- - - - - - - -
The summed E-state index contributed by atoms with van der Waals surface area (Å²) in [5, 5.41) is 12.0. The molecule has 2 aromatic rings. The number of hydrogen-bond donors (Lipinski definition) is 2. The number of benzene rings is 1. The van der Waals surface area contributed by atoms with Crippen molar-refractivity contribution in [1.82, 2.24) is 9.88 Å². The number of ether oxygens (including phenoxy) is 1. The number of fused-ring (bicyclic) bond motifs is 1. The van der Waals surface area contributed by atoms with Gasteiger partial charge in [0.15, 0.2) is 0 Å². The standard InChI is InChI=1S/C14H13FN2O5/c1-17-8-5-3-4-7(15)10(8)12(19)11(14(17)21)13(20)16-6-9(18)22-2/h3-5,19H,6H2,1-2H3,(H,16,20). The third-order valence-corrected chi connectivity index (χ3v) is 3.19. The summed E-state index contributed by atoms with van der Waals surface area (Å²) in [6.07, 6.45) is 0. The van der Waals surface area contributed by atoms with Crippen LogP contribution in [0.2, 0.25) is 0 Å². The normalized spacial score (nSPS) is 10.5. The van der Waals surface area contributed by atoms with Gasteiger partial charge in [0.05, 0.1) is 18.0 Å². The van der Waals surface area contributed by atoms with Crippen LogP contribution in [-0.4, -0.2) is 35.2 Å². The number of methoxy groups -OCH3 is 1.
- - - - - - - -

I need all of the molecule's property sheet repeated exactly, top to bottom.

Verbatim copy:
The summed E-state index contributed by atoms with van der Waals surface area (Å²) in [5, 5.41) is 12.0. The molecule has 2 aromatic rings. The number of hydrogen-bond donors (Lipinski definition) is 2. The number of benzene rings is 1. The van der Waals surface area contributed by atoms with Crippen molar-refractivity contribution in [1.82, 2.24) is 9.88 Å². The number of ether oxygens (including phenoxy) is 1. The number of fused-ring (bicyclic) bond motifs is 1. The van der Waals surface area contributed by atoms with Gasteiger partial charge in [0.15, 0.2) is 0 Å². The standard InChI is InChI=1S/C14H13FN2O5/c1-17-8-5-3-4-7(15)10(8)12(19)11(14(17)21)13(20)16-6-9(18)22-2/h3-5,19H,6H2,1-2H3,(H,16,20). The third-order valence-corrected chi connectivity index (χ3v) is 3.19. The summed E-state index contributed by atoms with van der Waals surface area (Å²) in [6.07, 6.45) is 0. The van der Waals surface area contributed by atoms with Crippen LogP contribution in [0.2, 0.25) is 0 Å². The normalized spacial score (nSPS) is 10.5. The van der Waals surface area contributed by atoms with Gasteiger partial charge in [0.05, 0.1) is 18.0 Å². The van der Waals surface area contributed by atoms with Crippen LogP contribution in [-0.4, -0.2) is 35.2 Å². The number of methoxy groups -OCH3 is 1.